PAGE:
KovenCounselling - Solution Focused Grief Counselling


forgiveness, living, dying, yes to the future
meditate, responsibility, hopefulness, love, relationships, reflect, repair
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Counselling for Diversity

When I began planning my counselling practice I knew that I wanted to provide sensitive and knowledgeable care to clients from diverse backgrounds. I have been teaching religious and cultural etiquette to students for many years and have continued to expand my own knowledge base. My latest opportunity to learn  will be the 2 day Indigenous Health Summer Gathering I'm looking forward to next week. It will highlight issues of housing and homelessness, mental health and addictions, chronic illness and spirituality and ethnicity.

A New Spring

As spring finds its place on our landscape the new season helps us mark our movement through the year. For some of you, this cycle brings continual reminders of what has been lost. Hopefully for others of you, the time passing is a confirmation of the strength and resilience you are developing as you wend your way through your difficult private journey of grief.

Perhaps by noticing the small changes, the early flowers waking from their winter sleep, the green buds on trees, and the longer hours of daylight, we too can begin to feel a slow awakening to life around us.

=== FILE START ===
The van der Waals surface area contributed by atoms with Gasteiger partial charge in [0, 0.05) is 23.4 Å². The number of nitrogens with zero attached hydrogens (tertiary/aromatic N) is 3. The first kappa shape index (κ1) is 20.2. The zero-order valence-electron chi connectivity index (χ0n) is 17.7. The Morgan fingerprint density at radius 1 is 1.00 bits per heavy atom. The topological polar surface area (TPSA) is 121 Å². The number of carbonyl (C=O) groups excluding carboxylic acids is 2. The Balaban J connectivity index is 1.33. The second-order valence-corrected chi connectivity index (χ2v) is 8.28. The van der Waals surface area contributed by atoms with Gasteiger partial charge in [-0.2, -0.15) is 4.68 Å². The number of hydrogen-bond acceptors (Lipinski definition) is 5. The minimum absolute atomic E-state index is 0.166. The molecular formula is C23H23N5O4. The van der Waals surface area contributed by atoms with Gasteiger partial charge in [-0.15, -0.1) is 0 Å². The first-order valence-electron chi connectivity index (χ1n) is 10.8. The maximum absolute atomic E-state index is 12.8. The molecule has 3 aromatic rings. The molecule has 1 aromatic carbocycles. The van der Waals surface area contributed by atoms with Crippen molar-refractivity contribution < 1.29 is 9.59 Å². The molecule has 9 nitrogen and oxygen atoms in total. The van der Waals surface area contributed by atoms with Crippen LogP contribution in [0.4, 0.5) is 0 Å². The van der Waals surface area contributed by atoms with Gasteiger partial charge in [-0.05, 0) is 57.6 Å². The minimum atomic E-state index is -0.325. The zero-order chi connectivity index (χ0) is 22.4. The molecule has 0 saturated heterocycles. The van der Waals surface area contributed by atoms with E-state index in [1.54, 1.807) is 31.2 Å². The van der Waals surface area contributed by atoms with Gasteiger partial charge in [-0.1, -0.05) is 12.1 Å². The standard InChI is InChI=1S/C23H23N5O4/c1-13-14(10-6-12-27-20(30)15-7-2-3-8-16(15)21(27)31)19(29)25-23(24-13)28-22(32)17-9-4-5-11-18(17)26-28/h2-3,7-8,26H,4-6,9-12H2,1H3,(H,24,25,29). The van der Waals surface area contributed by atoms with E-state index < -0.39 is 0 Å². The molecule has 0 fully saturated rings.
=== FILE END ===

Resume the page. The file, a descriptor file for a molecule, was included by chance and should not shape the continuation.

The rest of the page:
Video Counselling, the next great thing?

I recently signed up with a start-up offering counselling using the computer. It isn't SKYPE but is similar to it using a secure platform and confidentiality. What appealed to me was the motivation for this service. It is co-designed by a Family Doctor (MD) who can only see patients for psychotherapy on one day a week- if that. He is looking for dedicated therapists with the professional credentials interested in offering this service to clients who may have financial or mobility issues ( or any other number of reasons) and would prefer to see a therapist via the webcam rather than in an office.


We all know what it means to suffer alone, to feel cut off from others, to believe that we should have the strength and resourcefulness to deal with life's challenges on our own.

This idea of isolation was recently brought home to me in a very different context- that of working in isolation. A very innovative fellow therapist reached out to colleagues whom he had never met, with the idea that most of us are working in our own bubble and could benefit from the support, ideas and expertise of others engaged in this field regardless of their professional specialty or modality.


This summer I am using some of my "down-time" to deepen my understanding of my client's concerns.  The month long course on Spiritual and Pastoral Visitor training was filled with fascinating people who represented the diversity of our city. Most of the participants were volunteers but the group also contained leaders of various faith communities.